OK, so I admit it: thegenealogygirl’s habits are wearing off on me! One of my favorite things about reading her blog are the cool quotes she puts up. Not only are the quotes great, but she makes them beautiful.

I ran across the following quote in a FamilySearch blog about RootsTech:

Family history is about hearts, not charts
Allan F. Packer

That quote got me to thinking. As genealogists we spend an inordinate amount of time building our family tree, finding relatives, going back farther in our ancestry so we can extend our charts. And this is all as it should be. We wouldn’t have a very big family tree if we didn’t research this way.

But how many times do we work on the heart part? In the back of my mind, this has grazed my thinking area in the past. In one of Thomas MacEntee’s webinars he mentioned the way to get younger people interested in genealogy is to present it wrapped in something that grabs their interest.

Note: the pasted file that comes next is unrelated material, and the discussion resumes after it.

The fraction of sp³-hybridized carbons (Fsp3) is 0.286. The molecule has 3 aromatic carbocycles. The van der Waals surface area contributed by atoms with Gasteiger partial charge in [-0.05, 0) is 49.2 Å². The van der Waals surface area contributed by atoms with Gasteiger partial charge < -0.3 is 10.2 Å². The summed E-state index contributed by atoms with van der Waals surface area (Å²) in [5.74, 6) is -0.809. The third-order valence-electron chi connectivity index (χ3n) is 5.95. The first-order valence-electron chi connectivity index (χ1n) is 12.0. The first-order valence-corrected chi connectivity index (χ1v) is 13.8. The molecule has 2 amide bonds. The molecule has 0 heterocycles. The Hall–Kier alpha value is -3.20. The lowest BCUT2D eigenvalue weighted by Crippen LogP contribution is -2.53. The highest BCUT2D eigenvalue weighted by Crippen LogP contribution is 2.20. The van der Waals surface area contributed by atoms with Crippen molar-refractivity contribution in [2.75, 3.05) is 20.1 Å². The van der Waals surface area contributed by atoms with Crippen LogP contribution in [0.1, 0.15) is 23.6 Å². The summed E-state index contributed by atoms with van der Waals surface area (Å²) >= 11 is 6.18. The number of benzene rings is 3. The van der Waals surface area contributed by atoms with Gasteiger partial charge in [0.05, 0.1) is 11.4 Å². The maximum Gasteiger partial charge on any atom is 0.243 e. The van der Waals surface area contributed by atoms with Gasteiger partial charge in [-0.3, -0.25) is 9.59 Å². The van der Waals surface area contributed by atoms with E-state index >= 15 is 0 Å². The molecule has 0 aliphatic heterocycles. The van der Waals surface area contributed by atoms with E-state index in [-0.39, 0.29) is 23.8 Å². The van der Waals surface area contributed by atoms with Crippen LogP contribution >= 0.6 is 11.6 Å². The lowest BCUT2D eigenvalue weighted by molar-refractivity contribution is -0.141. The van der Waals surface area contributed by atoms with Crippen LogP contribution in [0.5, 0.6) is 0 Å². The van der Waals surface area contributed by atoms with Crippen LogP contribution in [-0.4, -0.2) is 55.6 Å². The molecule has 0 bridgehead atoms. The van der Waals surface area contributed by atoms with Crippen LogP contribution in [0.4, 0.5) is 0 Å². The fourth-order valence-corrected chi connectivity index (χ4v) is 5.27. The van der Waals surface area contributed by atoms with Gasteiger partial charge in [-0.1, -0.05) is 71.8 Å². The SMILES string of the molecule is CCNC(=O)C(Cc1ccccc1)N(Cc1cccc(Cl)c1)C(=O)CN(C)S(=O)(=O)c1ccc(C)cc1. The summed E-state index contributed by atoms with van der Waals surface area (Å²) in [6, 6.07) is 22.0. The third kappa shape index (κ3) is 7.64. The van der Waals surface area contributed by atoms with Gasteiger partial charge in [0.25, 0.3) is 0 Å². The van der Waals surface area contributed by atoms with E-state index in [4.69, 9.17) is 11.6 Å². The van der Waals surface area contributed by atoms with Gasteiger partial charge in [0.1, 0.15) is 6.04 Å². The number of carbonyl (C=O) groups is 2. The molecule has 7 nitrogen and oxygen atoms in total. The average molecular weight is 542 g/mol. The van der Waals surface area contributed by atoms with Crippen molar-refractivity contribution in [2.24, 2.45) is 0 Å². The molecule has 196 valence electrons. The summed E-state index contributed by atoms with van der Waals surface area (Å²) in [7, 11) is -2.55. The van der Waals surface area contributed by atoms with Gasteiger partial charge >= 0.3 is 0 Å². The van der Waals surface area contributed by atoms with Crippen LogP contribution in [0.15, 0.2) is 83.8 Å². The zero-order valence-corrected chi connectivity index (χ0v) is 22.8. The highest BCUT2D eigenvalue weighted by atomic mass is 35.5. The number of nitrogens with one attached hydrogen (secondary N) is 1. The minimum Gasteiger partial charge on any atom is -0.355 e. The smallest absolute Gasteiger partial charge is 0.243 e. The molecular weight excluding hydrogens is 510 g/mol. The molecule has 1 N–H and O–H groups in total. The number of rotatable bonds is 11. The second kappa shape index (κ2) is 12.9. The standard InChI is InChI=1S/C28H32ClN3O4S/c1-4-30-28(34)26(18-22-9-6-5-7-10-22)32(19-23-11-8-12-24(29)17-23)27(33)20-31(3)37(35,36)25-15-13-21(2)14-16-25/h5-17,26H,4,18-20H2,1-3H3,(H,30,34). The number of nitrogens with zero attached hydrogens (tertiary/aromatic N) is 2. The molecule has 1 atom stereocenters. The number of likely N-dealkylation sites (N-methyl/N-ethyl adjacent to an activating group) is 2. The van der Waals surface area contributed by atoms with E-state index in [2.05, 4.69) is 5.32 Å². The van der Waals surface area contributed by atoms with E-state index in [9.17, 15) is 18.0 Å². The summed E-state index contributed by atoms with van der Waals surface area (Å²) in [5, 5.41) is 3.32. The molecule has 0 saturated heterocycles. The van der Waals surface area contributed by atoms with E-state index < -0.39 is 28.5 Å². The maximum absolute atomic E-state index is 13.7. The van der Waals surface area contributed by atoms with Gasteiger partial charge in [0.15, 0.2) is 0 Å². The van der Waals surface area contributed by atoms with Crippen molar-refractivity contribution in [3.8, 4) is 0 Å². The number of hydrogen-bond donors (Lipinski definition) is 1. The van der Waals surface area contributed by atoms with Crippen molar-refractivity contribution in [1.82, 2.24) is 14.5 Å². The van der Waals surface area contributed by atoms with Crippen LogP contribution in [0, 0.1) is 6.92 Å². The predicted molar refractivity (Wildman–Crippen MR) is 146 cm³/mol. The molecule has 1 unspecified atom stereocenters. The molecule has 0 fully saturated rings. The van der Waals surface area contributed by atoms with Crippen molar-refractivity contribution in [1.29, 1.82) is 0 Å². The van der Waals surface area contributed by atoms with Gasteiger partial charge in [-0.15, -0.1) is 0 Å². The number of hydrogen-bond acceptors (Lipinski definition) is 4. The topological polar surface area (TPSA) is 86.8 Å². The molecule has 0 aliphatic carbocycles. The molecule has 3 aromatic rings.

You can’t show them an ancient photo of their Third Great-Grandpa Joe’s homestead. It’ll be boring. But if they’re interested in flying and you show them a photo of Second Great Uncle Clyde standing beside a bomber with his leather helmet, and those wonderful leather flying jackets, you’ve got his attention.

And that’s your chance to capture his heart. Get him to talking about the jacket. Ask why they needed to wear a leather flying jacket? If you have a story about Clyde, briefly tell it.

What are new mothers most interested in? Babies, of course! Put together a small scrapbook of your ancestors as babies with their mother. Grab one of those 5×7 plastic photo books from the dollar store and put a photo on one side and across the page include a few key timeline facts. If they lost a baby, perhaps display the tombstone, or a part of the death certificate.

They may not jump into genealogy right away, but you’ve planted a seed about their ancestors. And now you’re working on their hearts, not charts.

Allen F. Packer said to touch hearts with stories and pictures. Have you ever done this?

How have you spread your love of genealogy? By showing others your charts? Or have you tried to engage others’ hearts? Share what’s worked for you.